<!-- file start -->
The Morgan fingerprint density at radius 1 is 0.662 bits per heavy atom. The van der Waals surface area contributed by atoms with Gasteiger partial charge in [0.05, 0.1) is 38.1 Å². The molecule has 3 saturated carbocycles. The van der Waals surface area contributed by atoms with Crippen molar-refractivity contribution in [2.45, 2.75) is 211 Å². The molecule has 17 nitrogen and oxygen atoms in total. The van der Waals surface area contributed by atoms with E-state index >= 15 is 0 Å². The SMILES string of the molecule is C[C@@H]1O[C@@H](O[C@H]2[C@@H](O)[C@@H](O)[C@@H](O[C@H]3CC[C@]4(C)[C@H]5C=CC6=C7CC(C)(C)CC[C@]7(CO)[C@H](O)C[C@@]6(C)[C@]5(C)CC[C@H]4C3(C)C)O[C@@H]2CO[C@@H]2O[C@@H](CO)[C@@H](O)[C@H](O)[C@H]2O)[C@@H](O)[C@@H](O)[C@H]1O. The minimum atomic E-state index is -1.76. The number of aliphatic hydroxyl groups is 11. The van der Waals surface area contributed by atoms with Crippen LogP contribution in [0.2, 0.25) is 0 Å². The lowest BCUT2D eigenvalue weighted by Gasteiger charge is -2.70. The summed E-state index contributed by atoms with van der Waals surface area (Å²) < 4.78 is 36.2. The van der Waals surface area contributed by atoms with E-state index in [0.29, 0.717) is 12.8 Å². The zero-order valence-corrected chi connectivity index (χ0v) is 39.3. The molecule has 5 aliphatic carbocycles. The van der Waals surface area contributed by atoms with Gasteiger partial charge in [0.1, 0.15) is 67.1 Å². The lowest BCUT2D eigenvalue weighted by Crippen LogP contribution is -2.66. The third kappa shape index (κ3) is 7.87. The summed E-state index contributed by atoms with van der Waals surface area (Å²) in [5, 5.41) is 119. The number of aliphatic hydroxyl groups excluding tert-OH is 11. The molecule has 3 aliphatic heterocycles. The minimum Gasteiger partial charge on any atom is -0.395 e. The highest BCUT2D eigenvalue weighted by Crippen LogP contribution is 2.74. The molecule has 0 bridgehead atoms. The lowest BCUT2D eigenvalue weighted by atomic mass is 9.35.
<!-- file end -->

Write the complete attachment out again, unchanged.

The Morgan fingerprint density at radius 1 is 0.662 bits per heavy atom. The van der Waals surface area contributed by atoms with Gasteiger partial charge in [0.05, 0.1) is 38.1 Å². The molecule has 3 saturated carbocycles. The van der Waals surface area contributed by atoms with Crippen molar-refractivity contribution in [2.45, 2.75) is 211 Å². The molecule has 17 nitrogen and oxygen atoms in total. The van der Waals surface area contributed by atoms with E-state index >= 15 is 0 Å². The SMILES string of the molecule is C[C@@H]1O[C@@H](O[C@H]2[C@@H](O)[C@@H](O)[C@@H](O[C@H]3CC[C@]4(C)[C@H]5C=CC6=C7CC(C)(C)CC[C@]7(CO)[C@H](O)C[C@@]6(C)[C@]5(C)CC[C@H]4C3(C)C)O[C@@H]2CO[C@@H]2O[C@@H](CO)[C@@H](O)[C@H](O)[C@H]2O)[C@@H](O)[C@@H](O)[C@H]1O. The minimum atomic E-state index is -1.76. The number of aliphatic hydroxyl groups is 11. The van der Waals surface area contributed by atoms with Crippen LogP contribution in [0.2, 0.25) is 0 Å². The lowest BCUT2D eigenvalue weighted by Gasteiger charge is -2.70. The summed E-state index contributed by atoms with van der Waals surface area (Å²) < 4.78 is 36.2. The van der Waals surface area contributed by atoms with E-state index in [0.29, 0.717) is 12.8 Å². The zero-order valence-corrected chi connectivity index (χ0v) is 39.3. The molecule has 5 aliphatic carbocycles. The van der Waals surface area contributed by atoms with Gasteiger partial charge in [0.1, 0.15) is 67.1 Å². The lowest BCUT2D eigenvalue weighted by Crippen LogP contribution is -2.66. The third kappa shape index (κ3) is 7.87. The summed E-state index contributed by atoms with van der Waals surface area (Å²) in [5, 5.41) is 119. The number of aliphatic hydroxyl groups excluding tert-OH is 11. The molecule has 3 aliphatic heterocycles. The minimum Gasteiger partial charge on any atom is -0.395 e. The highest BCUT2D eigenvalue weighted by Crippen LogP contribution is 2.74. The molecule has 0 bridgehead atoms. The lowest BCUT2D eigenvalue weighted by atomic mass is 9.35.